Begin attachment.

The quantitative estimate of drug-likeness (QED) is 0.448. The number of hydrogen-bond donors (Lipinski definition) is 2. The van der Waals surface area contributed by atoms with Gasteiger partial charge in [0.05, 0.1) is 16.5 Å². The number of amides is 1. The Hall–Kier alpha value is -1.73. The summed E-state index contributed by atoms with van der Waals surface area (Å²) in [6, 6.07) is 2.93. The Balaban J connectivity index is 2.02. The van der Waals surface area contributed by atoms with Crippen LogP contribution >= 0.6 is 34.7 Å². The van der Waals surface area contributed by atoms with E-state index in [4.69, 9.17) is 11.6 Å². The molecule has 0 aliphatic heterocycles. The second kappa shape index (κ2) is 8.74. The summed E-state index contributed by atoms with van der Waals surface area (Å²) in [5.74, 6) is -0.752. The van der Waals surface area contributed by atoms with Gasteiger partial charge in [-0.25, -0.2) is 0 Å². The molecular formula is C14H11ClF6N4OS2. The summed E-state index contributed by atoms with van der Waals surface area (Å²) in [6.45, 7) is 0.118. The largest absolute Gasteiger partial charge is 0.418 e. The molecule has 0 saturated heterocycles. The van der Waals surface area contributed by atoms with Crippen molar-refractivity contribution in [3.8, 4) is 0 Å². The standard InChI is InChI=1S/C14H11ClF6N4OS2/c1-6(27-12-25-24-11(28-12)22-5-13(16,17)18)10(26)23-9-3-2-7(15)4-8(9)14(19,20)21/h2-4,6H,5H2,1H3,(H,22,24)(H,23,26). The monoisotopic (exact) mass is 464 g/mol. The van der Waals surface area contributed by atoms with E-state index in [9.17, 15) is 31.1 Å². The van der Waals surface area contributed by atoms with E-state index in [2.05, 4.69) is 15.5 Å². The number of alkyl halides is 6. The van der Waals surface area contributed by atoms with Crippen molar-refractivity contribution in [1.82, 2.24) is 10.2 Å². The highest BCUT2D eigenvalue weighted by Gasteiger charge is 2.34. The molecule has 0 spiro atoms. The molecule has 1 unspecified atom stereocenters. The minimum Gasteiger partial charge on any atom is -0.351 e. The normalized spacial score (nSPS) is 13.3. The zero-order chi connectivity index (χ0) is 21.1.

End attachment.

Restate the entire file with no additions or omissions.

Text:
The quantitative estimate of drug-likeness (QED) is 0.448. The number of hydrogen-bond donors (Lipinski definition) is 2. The van der Waals surface area contributed by atoms with Gasteiger partial charge in [0.05, 0.1) is 16.5 Å². The number of amides is 1. The Hall–Kier alpha value is -1.73. The summed E-state index contributed by atoms with van der Waals surface area (Å²) in [6, 6.07) is 2.93. The Balaban J connectivity index is 2.02. The van der Waals surface area contributed by atoms with Crippen LogP contribution >= 0.6 is 34.7 Å². The van der Waals surface area contributed by atoms with E-state index in [4.69, 9.17) is 11.6 Å². The molecule has 0 aliphatic heterocycles. The second kappa shape index (κ2) is 8.74. The summed E-state index contributed by atoms with van der Waals surface area (Å²) in [5.74, 6) is -0.752. The van der Waals surface area contributed by atoms with Gasteiger partial charge in [-0.25, -0.2) is 0 Å². The molecular formula is C14H11ClF6N4OS2. The summed E-state index contributed by atoms with van der Waals surface area (Å²) in [6.45, 7) is 0.118. The largest absolute Gasteiger partial charge is 0.418 e. The molecule has 0 saturated heterocycles. The van der Waals surface area contributed by atoms with Crippen molar-refractivity contribution in [3.8, 4) is 0 Å². The standard InChI is InChI=1S/C14H11ClF6N4OS2/c1-6(27-12-25-24-11(28-12)22-5-13(16,17)18)10(26)23-9-3-2-7(15)4-8(9)14(19,20)21/h2-4,6H,5H2,1H3,(H,22,24)(H,23,26). The monoisotopic (exact) mass is 464 g/mol. The van der Waals surface area contributed by atoms with E-state index in [9.17, 15) is 31.1 Å². The van der Waals surface area contributed by atoms with E-state index in [2.05, 4.69) is 15.5 Å². The number of alkyl halides is 6. The van der Waals surface area contributed by atoms with Crippen molar-refractivity contribution in [1.82, 2.24) is 10.2 Å². The highest BCUT2D eigenvalue weighted by Gasteiger charge is 2.34. The molecule has 0 spiro atoms. The molecule has 1 unspecified atom stereocenters. The minimum Gasteiger partial charge on any atom is -0.351 e. The normalized spacial score (nSPS) is 13.3. The zero-order chi connectivity index (χ0) is 21.1.